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Sales Strategy

The genius behind never logging into the software I was selling

When I started as a sales rep at Air2Web, being a salesperson with a fairly technical background, I immediately asked for a login into the software so I could start playing around and learning the software.  My boss told me that I would not receive, nor would I EVER receive a login into our software.

His reasoning?  If I started to go into the software, I would focus on HOW the software could do certain things and IF the software could do certain things in a certain way – rather than focusing my sales activities on finding the right customers and identifying their pain.

No Single Strategy

I’ve recently gotten into answering posted questions on LinkedIn.  Its actually quite interesting to see some of the questions that people ask – many of them able to be answered with a simple Google search, but others are very thought provoking and I generally love to see a lot of insight from different points of view. 

The format on LinkedIn could be better in order to generate better banter back and forth – something more like Disqus comments – but nonetheless, I think generally its a good thing.

Sales Lessons in a Chick-flick

This weekend, I was subjected to a horrible chick-flick.  To, be more accurate, it was a chick-documentary, but still not something that I would ever pick myself.  The documentary was “My Date With Drew.”  For those of you not familiar with this documentary, essentially its about a man who decides he is going to give himself 30 days to try to secure a single date with Drew Barrymore.

In his words, its a story about how a nobody can use networking, and six degrees of separation to get to an “untouchable” person like Drew Barrymore.  What the movie is REALLY about is how the main character will NEVER be successful in life. – or at least never be successful in sales.

Sales Self-Sabotage

Juff Thull posted a great article on Sales Self-Sabotage on Sales Pro Magazine.

The best point in the article is what he describes as the “Dangling Insult.”  He says:

Here is a typical example, you may have observed this. A salesperson introduces their solution by saying, “We save companies like yours from wasting hundreds of thousands of dollars in lost…” It sounds innocuous on the surface. Statements like this are standard sales-speak and are often true, but they also contain dangling insults. After all, if your salespeople tell a customer that she is wasting hundreds of thousands of dollars, aren’t they also suggesting that she hasn’t been doing her job very well?”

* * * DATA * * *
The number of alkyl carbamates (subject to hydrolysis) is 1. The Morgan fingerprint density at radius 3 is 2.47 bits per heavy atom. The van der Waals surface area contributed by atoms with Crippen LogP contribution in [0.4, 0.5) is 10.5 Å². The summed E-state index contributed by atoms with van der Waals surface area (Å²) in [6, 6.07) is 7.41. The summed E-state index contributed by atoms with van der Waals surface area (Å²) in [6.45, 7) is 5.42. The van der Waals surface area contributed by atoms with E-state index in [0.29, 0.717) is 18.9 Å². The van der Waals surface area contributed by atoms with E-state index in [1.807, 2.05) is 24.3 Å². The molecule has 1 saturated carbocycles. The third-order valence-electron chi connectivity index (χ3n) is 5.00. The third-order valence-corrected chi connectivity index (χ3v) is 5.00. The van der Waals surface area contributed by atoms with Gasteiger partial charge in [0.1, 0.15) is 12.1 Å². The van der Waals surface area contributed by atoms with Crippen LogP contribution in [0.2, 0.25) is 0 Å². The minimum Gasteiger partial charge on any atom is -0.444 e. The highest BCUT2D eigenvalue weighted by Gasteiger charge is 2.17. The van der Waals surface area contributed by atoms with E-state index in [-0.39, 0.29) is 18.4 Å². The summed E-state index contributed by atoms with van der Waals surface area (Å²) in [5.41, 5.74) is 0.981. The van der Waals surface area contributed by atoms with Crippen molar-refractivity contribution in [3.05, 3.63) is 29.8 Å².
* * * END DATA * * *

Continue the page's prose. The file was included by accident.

How to sell cow poop

A few weekends ago, I saw a truck come and deliver cow manure to two of my neighbors.  It started me on a thought process about packaging and how really, anything can be sold, when it is packaged correctly.

Think about cow crap.  I have no idea how large this market is, but I have to imagine it is pretty darn big.  And people sign up year after year to willingly let someone deliver a truck load of cow crap, dump it in a big pile on their driveway, and then they take this stuff in wheelbarrow loads and spread it all over their yard.

Good Meeting vs. Great Meeting

When I was a younger sales guy, I used to come back and say that I had a GREAT meeting with the customer.

In reality the only GREAT meetings are the ones that you leave with a signed order.  All other meetings are GOOD meetings.

Two Ears, One Mouth… use them in that proportion

As I was relaxing last evening, I remembered an old adage that one of my mentors said to me.

You have two ears and one mouth for a reason.  You are meant to use them in that proportion.

What a simple phrase that says so much about sales.  Listen twice as much as you talk.  When you listen, you can craft your sale around what the prospect’s real pain is – why they would even think about buying your product.

“Innovational” not a Generational Divide

It’s great to get back to some blogging.  I’ve got about 10 major points that I want to post here – but its been a very busy two weeks – and its not even the end of a quarter!

I’m currently sitting on a two year post as a trustee of Stevens Institute of Technology which is my alma mater, and just one amazing university.  The trustees had a two day meeting that co-incided with commencement at the university, and I had a lot of time to talk with my fellow trustees, and as I talked about my current position, and the challenges of selling FREE software, I was amazed at how quickly most of the people that I talked to just understood it.

No free trials

When dealing with large enterprises, its my opinion that a salesperson should never offer up a free trial. If the marketing department wants to deal with that and then pass off a qualified lead to you – great but the blanket free trial has no merit in sales – unless of course you are salesperson that doesn’t want to make money.

Now, this is not to say that you shouldn’t let large companies get their feet wet, but the idea is to get the commit upfront otherwise you will see the trial going much longer than you would like it to go.

Ask for the order

How simple and over stated is this basic premise of sales, yet how often is this the major issue with a salespersons performance?

If you are a sales person and you see that you are not crushing quota, ask yourself if you are asking for the order. With Web 2.0 sales, and other products with low cost trials, it’s way too easy to just have your prospect drag you out longer and longer and longer. And, if it’s a big prospect for you, it’s a scary proposition to have them not do business with you. But, I say, if they are not committing and are not willing to commit, then they aren’t doing business with you anyway and you need to move on.

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